Lin (indicates that under the conditions supposed in it) there will be great progress and success, while it will be advantageous to be firmly correct. In the eighth month there will be evil.彖传: 临, 刚浸而长. 说而顺, 刚中而应, 大亨以正, 天之道也. 至于八月有凶, 消不久也. Tuàn zhuàn: Lín, gāng jìn ér zhǎng. shuō ér shùn, gāng zhōng ér yīng, dà hēng yǐ zhèng, tiān zhī dào yě. zhì yú bā yuè yǒu xiōng, xiāo bù jiǔ yě.
In Lin (we see) the strong (lines) gradually increasing and advancing. (The lower trigram is the symbol of) being pleased, and (the upper of) being compliant. The strong (line) is in the central position, and is properly responded to. 'There is great progress and success, along with firm correctness:' - this is the way of Heaven. 'In the eighth month there will be evil:' - (the advancing power) will decay after no long time.象传: 泽上有地, 临; 君子以教思无穷, 容保民无疆. Xiàng zhuàn: Zé shàng yǒu dì, lín; jūn zǐ yǐ jiào sī wú qióng, róng bǎo mín wú jiāng.
(The trigram for) the waters of a marsh and that for the earth above it form Lin. The superior man, in accordance with this, has his purposes of instruction that are inexhaustible, and nourishes and supports the people without limit.
The first ‘nine’, undivided, shows its subject advancing in company (with the subject of the second line). Through his firm correctness there will be good fortune.象传: 咸临贞吉, 志行正也. Xiàng zhuàn: Xián lín zhēn jí, zhì xíng zhèng yě.
'The good fortune through the firm correctness of (the subject of the first line) advancing in company (with the subject of the second)' is due to his will being set on doing what is right.
The second ‘nine’, undivided, shows its subject advancing in company (with the subject of the first line). There will be good fortune; (advancing) will be in every way advantageous.象传: 咸临, 吉无不利; 未顺命也. Xiàng zhuàn: Xián lín, jí wú bù lì; wèi shùn mìng yě.
'The good fortune and every possible advantage attending the advance (of the subject of the second line), in company (with the subject of the first),' arises from the fact that those (to whom the advance is made) are not yet obedient to the ordinances (of Heaven).
The third ‘six’, divided, shows one well pleased (indeed) to advance, (but whose action) will be in no way advantageous. If he become anxious about it (however), there will be no error.象传: 甘临, 位不当也. 既忧之, 咎不长也. Xiàng zhuàn: Gān lín, wèi bù dàng yě. jì yōu zhī, jiù bù cháng yě.
'He (shows himself) well pleased to advance:' - his position is not that appropriate to him. 'If he become anxious, however, about his action,' his error will not be continued.
The fourth ‘six’, divided, shows one advancing in the highest mode. There will be no error.象传: 至临无咎, 位当也. Xiàng zhuàn: Zhì lín wú jiù, wèi dàng yě.
'The freedom from error consequent on the advance in the highest mode' is due to the (various) appropriateness of the position.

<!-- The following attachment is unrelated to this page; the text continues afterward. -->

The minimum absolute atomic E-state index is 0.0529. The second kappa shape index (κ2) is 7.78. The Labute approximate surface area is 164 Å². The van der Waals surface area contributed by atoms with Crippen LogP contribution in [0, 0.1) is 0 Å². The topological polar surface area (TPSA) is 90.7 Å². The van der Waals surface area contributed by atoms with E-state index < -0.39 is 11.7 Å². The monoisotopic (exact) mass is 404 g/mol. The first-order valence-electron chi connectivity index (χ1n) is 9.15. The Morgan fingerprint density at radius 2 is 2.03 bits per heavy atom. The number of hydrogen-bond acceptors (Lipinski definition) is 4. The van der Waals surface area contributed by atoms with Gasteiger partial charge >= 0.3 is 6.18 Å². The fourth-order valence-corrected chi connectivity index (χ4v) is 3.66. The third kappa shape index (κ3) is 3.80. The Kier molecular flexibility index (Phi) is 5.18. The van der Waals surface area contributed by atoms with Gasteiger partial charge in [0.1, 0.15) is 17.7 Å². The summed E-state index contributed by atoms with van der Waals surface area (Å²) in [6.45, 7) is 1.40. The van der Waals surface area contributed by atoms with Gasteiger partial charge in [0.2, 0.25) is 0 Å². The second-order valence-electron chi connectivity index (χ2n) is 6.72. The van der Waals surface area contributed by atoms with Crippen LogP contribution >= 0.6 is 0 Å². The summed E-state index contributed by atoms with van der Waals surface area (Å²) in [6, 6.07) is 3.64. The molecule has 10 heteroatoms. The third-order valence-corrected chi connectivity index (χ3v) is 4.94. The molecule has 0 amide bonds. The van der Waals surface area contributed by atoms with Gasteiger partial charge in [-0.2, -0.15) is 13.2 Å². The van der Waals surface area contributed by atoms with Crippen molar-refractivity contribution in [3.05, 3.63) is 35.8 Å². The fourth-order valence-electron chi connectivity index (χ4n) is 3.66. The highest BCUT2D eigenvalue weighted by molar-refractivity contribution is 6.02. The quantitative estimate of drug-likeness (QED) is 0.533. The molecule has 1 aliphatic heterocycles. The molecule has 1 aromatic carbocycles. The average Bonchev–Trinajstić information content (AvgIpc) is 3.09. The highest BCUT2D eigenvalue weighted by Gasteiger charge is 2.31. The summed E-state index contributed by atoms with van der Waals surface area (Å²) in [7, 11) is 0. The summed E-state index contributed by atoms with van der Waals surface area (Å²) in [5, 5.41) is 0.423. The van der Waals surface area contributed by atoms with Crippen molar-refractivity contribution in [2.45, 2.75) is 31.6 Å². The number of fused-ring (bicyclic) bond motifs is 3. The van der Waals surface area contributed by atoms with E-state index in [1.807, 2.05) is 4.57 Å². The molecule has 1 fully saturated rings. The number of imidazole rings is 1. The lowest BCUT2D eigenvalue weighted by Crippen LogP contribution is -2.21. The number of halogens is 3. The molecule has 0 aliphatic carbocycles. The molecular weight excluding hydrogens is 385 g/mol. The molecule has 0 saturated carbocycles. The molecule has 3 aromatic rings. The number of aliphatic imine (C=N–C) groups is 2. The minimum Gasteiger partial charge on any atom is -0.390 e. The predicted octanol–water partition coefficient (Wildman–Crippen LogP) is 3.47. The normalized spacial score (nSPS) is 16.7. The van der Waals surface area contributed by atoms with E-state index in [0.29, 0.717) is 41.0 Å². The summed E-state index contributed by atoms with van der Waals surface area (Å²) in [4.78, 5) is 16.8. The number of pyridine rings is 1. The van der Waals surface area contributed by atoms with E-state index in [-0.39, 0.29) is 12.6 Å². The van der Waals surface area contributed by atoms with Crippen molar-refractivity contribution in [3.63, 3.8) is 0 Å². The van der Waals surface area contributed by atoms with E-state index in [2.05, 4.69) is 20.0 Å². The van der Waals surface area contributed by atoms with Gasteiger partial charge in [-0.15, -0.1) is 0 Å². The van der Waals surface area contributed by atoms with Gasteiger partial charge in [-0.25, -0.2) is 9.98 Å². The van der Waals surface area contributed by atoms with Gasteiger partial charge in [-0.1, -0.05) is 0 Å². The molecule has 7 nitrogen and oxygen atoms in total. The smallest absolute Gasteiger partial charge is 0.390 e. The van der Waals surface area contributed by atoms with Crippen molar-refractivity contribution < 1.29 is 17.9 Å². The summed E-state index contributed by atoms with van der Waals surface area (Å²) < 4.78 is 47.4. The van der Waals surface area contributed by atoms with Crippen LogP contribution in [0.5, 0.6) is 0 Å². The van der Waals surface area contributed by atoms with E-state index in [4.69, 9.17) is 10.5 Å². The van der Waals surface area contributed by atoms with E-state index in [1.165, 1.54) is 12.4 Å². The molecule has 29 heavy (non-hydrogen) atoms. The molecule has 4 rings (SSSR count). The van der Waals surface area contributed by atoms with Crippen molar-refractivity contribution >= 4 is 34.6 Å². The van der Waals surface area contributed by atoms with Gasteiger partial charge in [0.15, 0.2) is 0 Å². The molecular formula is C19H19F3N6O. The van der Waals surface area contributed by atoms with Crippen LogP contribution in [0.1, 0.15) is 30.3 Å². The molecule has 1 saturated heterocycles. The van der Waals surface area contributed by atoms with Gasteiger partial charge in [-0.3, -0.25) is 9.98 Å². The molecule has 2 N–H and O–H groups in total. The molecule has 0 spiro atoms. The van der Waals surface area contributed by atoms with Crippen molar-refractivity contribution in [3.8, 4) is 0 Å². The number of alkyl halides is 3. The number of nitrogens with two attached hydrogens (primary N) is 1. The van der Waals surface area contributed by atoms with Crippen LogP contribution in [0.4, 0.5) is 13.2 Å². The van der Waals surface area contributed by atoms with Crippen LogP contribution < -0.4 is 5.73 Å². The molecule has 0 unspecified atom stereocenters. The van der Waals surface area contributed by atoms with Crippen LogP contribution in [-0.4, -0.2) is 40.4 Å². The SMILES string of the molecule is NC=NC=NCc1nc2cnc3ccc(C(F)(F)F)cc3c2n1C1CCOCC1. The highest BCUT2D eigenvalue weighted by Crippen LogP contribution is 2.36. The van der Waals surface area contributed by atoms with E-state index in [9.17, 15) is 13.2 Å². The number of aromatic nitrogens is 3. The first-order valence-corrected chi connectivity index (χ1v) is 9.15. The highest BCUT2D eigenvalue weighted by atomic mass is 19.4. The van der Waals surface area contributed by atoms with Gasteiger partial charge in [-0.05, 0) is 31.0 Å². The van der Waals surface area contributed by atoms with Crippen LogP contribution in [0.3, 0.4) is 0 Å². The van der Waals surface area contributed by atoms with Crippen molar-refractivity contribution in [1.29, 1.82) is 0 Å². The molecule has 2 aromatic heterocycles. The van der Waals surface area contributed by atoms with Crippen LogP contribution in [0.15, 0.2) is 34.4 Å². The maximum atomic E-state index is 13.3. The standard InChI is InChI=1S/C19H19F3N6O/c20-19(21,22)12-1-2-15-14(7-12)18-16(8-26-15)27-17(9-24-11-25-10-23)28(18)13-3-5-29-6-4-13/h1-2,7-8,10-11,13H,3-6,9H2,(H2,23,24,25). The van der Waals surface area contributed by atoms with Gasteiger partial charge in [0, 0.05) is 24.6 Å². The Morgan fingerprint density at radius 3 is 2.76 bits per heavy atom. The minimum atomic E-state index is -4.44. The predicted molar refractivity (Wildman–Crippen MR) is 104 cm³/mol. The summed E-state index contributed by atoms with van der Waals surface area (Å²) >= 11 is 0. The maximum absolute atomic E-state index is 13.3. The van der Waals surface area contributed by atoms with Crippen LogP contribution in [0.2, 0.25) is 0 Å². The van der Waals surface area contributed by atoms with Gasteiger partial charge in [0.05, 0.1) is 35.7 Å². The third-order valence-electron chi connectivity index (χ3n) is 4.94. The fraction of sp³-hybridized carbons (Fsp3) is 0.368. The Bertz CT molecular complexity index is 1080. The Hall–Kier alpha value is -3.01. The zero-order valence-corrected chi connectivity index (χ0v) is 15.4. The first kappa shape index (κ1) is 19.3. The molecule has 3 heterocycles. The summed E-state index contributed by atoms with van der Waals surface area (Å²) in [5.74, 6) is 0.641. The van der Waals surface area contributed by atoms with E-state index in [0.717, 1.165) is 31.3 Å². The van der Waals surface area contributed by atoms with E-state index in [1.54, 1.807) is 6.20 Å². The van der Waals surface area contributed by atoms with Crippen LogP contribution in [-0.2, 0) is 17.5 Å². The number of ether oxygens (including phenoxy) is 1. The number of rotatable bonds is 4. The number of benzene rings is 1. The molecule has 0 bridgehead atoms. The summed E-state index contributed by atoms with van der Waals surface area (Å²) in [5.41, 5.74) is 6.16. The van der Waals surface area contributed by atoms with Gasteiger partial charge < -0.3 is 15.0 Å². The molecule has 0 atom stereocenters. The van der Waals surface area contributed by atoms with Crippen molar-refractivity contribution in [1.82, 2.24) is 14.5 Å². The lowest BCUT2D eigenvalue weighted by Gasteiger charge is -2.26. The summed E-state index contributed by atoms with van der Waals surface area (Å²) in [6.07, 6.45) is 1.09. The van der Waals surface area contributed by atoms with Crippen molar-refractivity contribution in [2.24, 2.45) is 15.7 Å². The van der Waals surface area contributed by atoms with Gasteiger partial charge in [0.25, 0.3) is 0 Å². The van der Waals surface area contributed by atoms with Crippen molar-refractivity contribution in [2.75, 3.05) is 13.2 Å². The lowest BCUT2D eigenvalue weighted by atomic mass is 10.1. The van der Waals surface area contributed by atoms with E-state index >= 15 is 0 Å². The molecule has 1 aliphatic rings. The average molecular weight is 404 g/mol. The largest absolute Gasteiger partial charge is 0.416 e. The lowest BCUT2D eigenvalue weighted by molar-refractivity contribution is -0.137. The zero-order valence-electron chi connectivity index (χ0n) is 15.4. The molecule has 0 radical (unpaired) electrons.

The fifth ‘six’, divided, shows the advance of wisdom, such as befits the great ruler. There will be good fortune.象传: 大君之宜, 行中之谓也. Xiàng zhuàn: Dà jūn zhī yí, xíng zhōng zhī wèi yě.
'What befits the great ruler' means the pursuing the course of the due mean.
The sixth ‘six’, divided, shows the advance of honesty and generosity. There will be good fortune, and no error.象传: 敦临之吉, 志在内也. Xiàng zhuàn: Dūn lín zhī jí, zhì zài nèi yě.
'The good fortune consequent on the advance of honesty and generosity' is due to the will (of the subject of the line) being set on the subjects of (the first two lines of) the inner (trigram).
This translation of the YiJing classic text uses the original Chinese including the 象传 Xiàng zhuàn commentary converted to modern simplified characters and pinyin.
The English translation is based on William Legge (1899) ➚ which is now out of copyright. We have changed some wording and converted to American spelling.
We hope to replace this with a more modern translation.
In the first few paragraphs each gua is described. The name of the gua (hexagram) is followed by the two trigrams that make it up (lake, mountain, fire, water, earth, heaven, thunder and wind). Each gua has a controlling element (earth, fire, water, metal and wood). After this information there are three related guas. The Opposite gua is the one where all yang is changed to yin and yin to yang - it is usually opposite in meaning. The Inverse gua is the gua with the order inverted so first is last and vice versa. The mutual gua is a more complex combination and re-ordering of the internal trigrams making up the gua. Then the association of the gua to the annual cycle is shown - this is the Chinese lunar month number (not Western month). The controlling or host yao is considered the most important line in the gua and is highlighted in the hexagram.
The main description for the hexagram is then followed by a section for each of the six possible changing lines which indicate the transformation into another, related gua. The text uses ‘nine’ to refer to a yang line and ‘six’ for a yin line. The pure yin and yang hexagrams have, however, a different text structure as they are so important.
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